Samsung’s latest Galaxy Tab range also includes an 8-inch tablet, the second time we have seen the company go with this display size for a tablet. Unlike the Galaxy Note 510, though, the 8-inch Galaxy Tab 3 has no stylus and is also a tad underpowered. There are two variants of this tablet, with the Tab 3 311 being the Wi-Fi and 3G model and the Tab 3 310 being the Wi-Fi-only model. These are priced at Rs 25,725 and Rs 21,945. With these two tablets, Samsung has made an interesting proposition to those looking to buy a small tablet. Here’s a look at the specs of the 8-inch Galaxy Tab 3.
OS – Android 4.1 Jelly Bean with TouchWiz
The Galaxy Tab 3 will naturally get the TouchWiz treatment and that means users will get Samsung staples like Multi Window, Popup Play, Smart Stay etc. This being a Jelly Bean tablet, we expect performance will be smooth, although we don’t know how much of a toll Samsung’s customisations will take on the user experience
Cellular connectivity – 3G (optional)
Those looking for round-the-clock connectivity should most definitely opt for the 3G version, the Tab 3 311. Users will be able to enjoy 21Mbps downlink speed and 5.76Mbps uplink speed on 3G.
Display – 8-inch, 1280 x 800 pixels resolution
We would have ideally liked to see Samsung push the limits on the display resolution of this tablet, but even so the WXGA display is not the worst option. As we have seen in the Galaxy Note 510, this display is definitely good enough for daily use. The 8-inch display is a TFT LCD panel and has a pixel density of 189 ppi. The 8-inch display will obviously be better for media consumption and reading, a point Samsung made during the launch.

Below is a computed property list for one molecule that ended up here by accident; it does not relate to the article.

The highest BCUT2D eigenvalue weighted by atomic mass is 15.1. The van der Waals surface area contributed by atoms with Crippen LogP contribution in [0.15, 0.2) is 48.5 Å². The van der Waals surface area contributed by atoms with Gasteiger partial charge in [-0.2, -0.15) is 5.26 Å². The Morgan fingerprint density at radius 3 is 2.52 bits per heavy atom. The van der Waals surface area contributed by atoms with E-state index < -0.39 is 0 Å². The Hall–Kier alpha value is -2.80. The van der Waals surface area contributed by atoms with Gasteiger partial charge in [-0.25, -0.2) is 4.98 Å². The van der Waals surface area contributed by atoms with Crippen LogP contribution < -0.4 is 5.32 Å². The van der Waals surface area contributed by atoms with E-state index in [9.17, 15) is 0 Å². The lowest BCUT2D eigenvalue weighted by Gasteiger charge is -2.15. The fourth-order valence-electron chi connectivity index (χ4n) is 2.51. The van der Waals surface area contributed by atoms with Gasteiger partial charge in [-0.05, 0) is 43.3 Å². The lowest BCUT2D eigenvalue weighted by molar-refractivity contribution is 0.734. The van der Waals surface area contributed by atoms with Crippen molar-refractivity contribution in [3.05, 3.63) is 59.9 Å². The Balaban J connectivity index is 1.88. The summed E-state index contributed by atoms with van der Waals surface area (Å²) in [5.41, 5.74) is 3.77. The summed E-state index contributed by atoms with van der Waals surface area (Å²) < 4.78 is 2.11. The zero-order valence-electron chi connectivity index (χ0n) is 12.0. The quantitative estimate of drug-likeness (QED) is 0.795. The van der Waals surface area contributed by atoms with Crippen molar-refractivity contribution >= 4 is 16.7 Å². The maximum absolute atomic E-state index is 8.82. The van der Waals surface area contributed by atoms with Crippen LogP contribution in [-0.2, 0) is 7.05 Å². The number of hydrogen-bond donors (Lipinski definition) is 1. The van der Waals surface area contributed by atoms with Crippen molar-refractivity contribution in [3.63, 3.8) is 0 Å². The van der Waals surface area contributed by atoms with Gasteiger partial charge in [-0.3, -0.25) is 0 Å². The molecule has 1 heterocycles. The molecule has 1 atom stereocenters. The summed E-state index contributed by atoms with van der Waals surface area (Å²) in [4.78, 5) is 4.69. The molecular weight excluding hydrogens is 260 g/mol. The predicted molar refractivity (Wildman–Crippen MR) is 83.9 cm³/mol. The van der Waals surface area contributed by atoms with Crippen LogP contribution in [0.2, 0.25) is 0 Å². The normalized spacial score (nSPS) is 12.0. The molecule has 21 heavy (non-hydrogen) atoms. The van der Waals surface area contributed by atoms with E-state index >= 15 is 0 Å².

Slim and compact design for easy handling
Form factor – Same old Samsung design
Samsung better get some new design inputs because all of its devices have become homogenous in terms of looks. The tablet gets a physical button with two capacitive keys flanking it. Someone has to tell Samsung that the days of tablets with physical buttons are long gone with Gingerbread. The device itself has a narrow but tall display, making it easier to carry and (sometimes) use with one hand. The edges have the same metallic look that we saw on the Galaxy S4, while the patterned back panel is polycarbonate and has a glossy look.
Wi-Fi – Standard fare
As is expected, the tablet comes with dual-band support for Wi-Fi 802.11 a/b/g/n, Wi-Fi channel bonding and Wi-Fi direct. In addition, you can use the Tab 3 as a Wi-Fi hotspot as well.
SoC – Samsung Exynos 4 Dual 1.5GHz
Samsung has gone with a homegrown Exynos 4 dual chipset for the Tab 3. The SoC has a dual-core Cortex A-9 processor clocked at 1.5GHz and an ARM Mali-400 MP4 GPU. With 1.5 GB of RAM in tow, this combination should deliver smooth performance ideally. Don’t expect it to set benchmark records, although most apps and games should run just fine without hiccups.
Cameras – 5 megapixel and 1.3 megapixel
The Tab 3 has dual cameras, but neither seem to be outstanding performers on paper. While the 5 megapixel camera seems almost like an afterthought, the front-facing camera will be good for basic video calls and not much else. The back camera can record 720p videos, which is bitterly disappointing as nowadays some 5 megapixel modules are capable of 1080p video.
Storage and GPS
The Tab 3 comes with 16GB of internal storage and a microSD card slot which can take in cards up to 64GB in capacity. For location pinpointing, the tablet has a GPS chip that comes with A-GPS support and GLONASS.
Battery – 4450 mAh
Considering the non-demanding hardware and not-so-high resolution display, we are pleased to see the large capacity battery of the Tab 3. While real world performance may vary based on usage, we reckon this should be good enough for about 10-12 hours of usage.
5 megapixel camera on the back can only shoot 720p videos
The bottom line
By aligning its smartphone and tablet design, Samsung is hoping that the homogeneity will make the buying decision easier for the consumer. However, we feel some areas of the tablet, such as the processor, display and the back camera, are a tad underwhelming. Considering the price tags of the two variants, we are very sceptical about their chances in the market, especially after the entry of Amazon Kindle Fire HD and Nexus 7. Having said that, those who are used to and are happy with Samsung’s software offering will have little to complain about.
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